Question: What shrinkage value should be used when designing a silicone mold?
Answer: Shrinkage is defined as “the amount or proportion by which something shrinks” (http://www.thefreedictionary.com/shrinkage). A material’s shrinkage must be accounted for when designing a mold to produce a silicone part that meets all required dimensions. Silicone normally can shrink from 1% to 4%. The shrinkage analysis is sometimes not provided when we buy silicone from manufacturers. Based on my personal opinion, 2% can usually be used for a standard shrinkage value when designing a silicone mold. Nevertheless, variation between material lots can significantly affect the shrinkage percentage as well as the part’s geometry. For example, a long hollow cylinder part that has a thin wall is going to shrink differently on different axes. Specifically, the long section of the part is going to shrink more than other axes. In this case, the part must be scaled differently on different axes.
The suggested shrinkage value will work most of the time. However, in a case where the material’s shrinkage doesn’t meet the standard shrinkage allowance or a part has a similar geometry to the one described above, educated estimation on shrinkage value should be made when designing a silicone mold.
Question: When you buy a certain durometer of silicone from the manufacturers, what is the actual durometer are you getting?
Answer: Silicone is a very useful material that has been widely used in both non-medical and medical application for decades. For example, silicone has a wide range of operational temperatures (between -150 °F and -600 °F). Moreover, silicone has another interesting property that enables it to be widely used. It has a wide hardness range without additional additives. Shore A scale is typically used to identify the silicone’s hardness and liquid silicone rubber (LSR) is typically available from 01 to 80 durometers (typically in increments of 10 durometers). Nevertheless, there is a variation in hardness when you buy silicone from the manufacturers. The industry standard tolerance for silicone is ±5 durometers. This is due to the variation in the vinyl gums and treated filler used to make them plus the ±2 potential test error in determining the durometer. As a result, you normally don’t get the exact durometer of silicone as listed from the manufacturers; you only get a range of durometers that is close to the desired durometer.
Question: What is the typical flash tolerance for a silicone part?
Answer: Silicone has a relatively low viscosity compared to other TPE (Thermoplastic elastomeric) or thermoplastic. The silicone’s viscosity enables us to more easily mold micro parts, but it also presents a challenge with flash. The typical flash tolerance for a silicone part is .005”. However, the tolerance can vary widely depending on the individual application. For example, a simple non-medical gasket may have a flash tolerance of .025” because the priority of the gasket is to provide adequate sealant in its application. On other hand, micro silicone components of a catheter may have a flash tolerance as low as .001” or less because a couple thousandths of flash or more may irritate the patient when in contact with the patient’s body parts. In addition, larger flash is a potential cosmetic defect since the components are very small. Finally, the flash tolerance can affect the cost of a part; usually the smaller the flash tolerance is, the more expensive the part is. This is due to manufacturing and inspection challenges.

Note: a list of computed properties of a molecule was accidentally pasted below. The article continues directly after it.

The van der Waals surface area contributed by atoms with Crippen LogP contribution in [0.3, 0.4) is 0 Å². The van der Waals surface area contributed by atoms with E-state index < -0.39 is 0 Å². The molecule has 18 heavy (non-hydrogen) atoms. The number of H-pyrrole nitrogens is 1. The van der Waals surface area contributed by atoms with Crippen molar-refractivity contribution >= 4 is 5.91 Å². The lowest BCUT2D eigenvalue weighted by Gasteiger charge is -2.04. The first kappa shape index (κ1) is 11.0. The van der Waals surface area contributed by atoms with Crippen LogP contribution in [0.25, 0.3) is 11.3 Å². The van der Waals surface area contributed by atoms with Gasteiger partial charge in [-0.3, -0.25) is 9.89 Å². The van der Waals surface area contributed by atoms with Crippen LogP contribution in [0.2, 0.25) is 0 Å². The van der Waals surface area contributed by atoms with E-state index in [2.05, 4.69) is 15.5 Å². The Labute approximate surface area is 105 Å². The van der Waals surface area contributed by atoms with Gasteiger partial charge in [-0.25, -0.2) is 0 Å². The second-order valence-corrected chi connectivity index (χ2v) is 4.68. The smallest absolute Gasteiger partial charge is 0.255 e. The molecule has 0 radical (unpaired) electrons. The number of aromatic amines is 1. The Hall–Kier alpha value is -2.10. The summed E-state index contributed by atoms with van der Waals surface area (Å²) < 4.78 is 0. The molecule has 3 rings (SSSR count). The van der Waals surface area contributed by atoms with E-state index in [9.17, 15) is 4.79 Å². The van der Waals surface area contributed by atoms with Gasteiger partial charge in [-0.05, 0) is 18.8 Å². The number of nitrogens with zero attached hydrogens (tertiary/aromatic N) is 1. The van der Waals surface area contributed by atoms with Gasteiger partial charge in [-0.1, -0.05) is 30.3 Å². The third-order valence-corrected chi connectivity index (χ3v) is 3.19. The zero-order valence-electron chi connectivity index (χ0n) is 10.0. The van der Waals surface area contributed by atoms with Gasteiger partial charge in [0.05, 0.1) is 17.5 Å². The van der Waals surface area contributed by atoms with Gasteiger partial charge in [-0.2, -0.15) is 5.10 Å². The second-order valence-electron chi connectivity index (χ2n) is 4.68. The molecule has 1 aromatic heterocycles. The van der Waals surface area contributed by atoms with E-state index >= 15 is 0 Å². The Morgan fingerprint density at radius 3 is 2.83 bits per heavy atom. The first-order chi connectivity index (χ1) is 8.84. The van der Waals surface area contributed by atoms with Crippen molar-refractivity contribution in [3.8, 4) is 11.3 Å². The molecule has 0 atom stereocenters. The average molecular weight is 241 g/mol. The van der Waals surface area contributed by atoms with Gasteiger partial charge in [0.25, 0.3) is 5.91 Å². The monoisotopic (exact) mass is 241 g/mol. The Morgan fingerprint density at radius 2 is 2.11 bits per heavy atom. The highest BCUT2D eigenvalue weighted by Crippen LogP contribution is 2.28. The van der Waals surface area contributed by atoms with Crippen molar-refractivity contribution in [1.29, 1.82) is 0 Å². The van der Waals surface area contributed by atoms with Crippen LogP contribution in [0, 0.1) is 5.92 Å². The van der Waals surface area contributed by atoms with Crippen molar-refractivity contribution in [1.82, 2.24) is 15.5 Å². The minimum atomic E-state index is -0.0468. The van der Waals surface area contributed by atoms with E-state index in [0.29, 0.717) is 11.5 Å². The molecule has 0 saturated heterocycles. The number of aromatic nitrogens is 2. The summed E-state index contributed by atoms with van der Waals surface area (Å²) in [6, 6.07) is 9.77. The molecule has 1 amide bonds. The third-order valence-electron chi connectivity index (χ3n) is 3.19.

Question: What is the shelf life of uncured medical silicone?
Answer: The typical shelf life of uncured medical silicone may range from 6 to 24 months; it is normally labeled with a “best use before” date. If the medical silicone has passed the recommended date, it still can be mixed, molded, and used. However, the properties of the medical silicone are likely to be affected. Therefore, the medical silicone parts must be thoroughly inspected and tested to insure that all the necessary requirements are met before using them.
Question: Why do you have to clean the barrel and feeding system in medical silicone injection molding when changing the material?
Answer: Cleaning the barrel and feeding system is essential in medical silicone injection molding because it significantly reduces the risk of contamination during the molding process. In thermoplastics injection molding, the barrel is simply purged a few times when changing from one material to another. However, this approach doesn’t completely remove all the material in the barrel and feeding system in silicone injection molding; varying amounts of mixed silicone and purging agent (typically part B of the silicone) will remain in the barrel and feeding system due to their tackiness and low viscosity. As a result, the residual can ultimately get mixed in with the desired material during the subsequent molding process. In addition to cleaning the barrel and feeding system, they should be purged through at least once to remove the cleaning agents.